For the last month or so most of my posts have been about higher education. For us it is a top economic development priority. This is a long standing belief of ours. In a world where the defining characteristic of prosperous places increasingly is human capital we believe that the the single most important thing policy makers can do for the future economic success of Michigan and its regions is to ensure the long-term success of a vibrant and agile higher education system. We wrote that in 2006 in our A New Agenda for a New Michigan report.
We believe the ideas laid out in the report are just as relevant today as five years ago. Because we think our higher education institutions – particularly public community colleges and universities – are so critical to the state’s future prosperity we developed our ideas starting with a clean sheet. We went well beyond merely debating how much money we should put into the current funding system. We came up with a belief both in the need to reverse years of declining investment in higher education but also in new ways to invest in higher education going forward.
Here are the highlights taken from the report:
“… the single most important thing policy makers can do for the future economic success of Michigan and its regions is to ensure the long-term success of a vibrant and agile higher education system. Unfortunately, after decades of building a world-class higher education system, Michigan has been under- investing in our universities and community colleges for years. To make matters worse, policy makers have combined funding cuts with jaw-boning to get public higher education institutions to limit tuition increases, thus restricting the two main sources of revenue needed to insure their continued quality.
Despite a state constitutional guarantee of autonomy, there also has been an uptick in policy makers’ interest in micro-managing public higher education institutions. A variety of state policy makers have tried to influence admission policies, curriculum, facilities funding, personnel policies, etc.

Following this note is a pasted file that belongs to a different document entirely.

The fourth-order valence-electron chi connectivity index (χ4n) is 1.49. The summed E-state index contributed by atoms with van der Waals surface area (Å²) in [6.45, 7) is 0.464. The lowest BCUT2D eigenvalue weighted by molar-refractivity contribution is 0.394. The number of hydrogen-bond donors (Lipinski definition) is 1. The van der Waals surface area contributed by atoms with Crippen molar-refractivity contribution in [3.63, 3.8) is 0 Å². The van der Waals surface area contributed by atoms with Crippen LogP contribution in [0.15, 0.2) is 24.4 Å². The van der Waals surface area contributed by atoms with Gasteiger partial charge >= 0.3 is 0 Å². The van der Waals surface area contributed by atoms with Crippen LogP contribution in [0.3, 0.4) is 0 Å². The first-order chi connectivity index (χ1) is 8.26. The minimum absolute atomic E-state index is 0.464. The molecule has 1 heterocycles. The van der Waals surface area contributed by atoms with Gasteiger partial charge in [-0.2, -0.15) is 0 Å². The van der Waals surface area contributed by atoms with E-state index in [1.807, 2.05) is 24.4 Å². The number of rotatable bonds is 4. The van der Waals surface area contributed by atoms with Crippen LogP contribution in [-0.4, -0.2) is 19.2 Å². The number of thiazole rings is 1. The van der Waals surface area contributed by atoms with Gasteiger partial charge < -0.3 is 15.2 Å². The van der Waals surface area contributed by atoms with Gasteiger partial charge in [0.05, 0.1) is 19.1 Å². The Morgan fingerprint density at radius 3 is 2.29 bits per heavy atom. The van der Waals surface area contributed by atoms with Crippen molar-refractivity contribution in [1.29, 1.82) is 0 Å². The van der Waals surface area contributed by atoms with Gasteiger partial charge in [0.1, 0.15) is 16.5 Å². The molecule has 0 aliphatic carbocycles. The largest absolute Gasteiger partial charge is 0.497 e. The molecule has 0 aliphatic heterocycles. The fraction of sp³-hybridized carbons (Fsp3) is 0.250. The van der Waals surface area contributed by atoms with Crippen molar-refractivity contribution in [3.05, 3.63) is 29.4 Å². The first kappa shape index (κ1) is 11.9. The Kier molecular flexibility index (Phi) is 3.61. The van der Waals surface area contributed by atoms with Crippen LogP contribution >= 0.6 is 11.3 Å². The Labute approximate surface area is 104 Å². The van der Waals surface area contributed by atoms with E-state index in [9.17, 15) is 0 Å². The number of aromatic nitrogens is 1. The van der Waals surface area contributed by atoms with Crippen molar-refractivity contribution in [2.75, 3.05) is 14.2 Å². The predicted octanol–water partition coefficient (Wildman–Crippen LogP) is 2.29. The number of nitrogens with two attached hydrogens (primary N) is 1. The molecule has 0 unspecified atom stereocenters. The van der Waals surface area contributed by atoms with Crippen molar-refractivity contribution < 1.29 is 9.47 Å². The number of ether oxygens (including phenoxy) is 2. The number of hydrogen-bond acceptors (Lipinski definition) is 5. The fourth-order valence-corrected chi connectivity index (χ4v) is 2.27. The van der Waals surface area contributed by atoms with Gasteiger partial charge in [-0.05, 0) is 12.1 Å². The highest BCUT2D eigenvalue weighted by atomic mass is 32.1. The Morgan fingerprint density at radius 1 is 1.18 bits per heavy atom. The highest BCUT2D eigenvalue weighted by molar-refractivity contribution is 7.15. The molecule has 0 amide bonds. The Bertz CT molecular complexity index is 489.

All of this threatens the quality of arguably Michigan’s most important economic asset in a knowledge economy. What we need from policy—and are not getting—is a commitment to insure a system of higher education that is world-class in (1) preparing students for success in a flat world, and (2) contributing to new knowledge creation.
We need a new approach to state support for higher education, one that will give us a better chance of maintaining a high-quality and agile system of higher education for decades to come. We propose a new structure for state support of higher education. It would have three components:
Institutional independence at public universities and community colleges.
Each of our public community colleges and universities has a public governing body to represent the best interests of citizens. Beyond that, in a highly competitive industry, markets and competition are the best way to set prices and to insure long-term quality. This means, most important, giving public higher education institutions autonomy over:
• Setting tuition. The quality of the education and the strength of the institutions in the long term are more important than the price of attending.
• Recruiting students. Universities should be free (in fact, encouraged) to recruit the most talented students from anywhere on the planet.
• Programs, curriculum, and pedagogy
Provide state funding to students, no matter where they come from, rather than to institutions.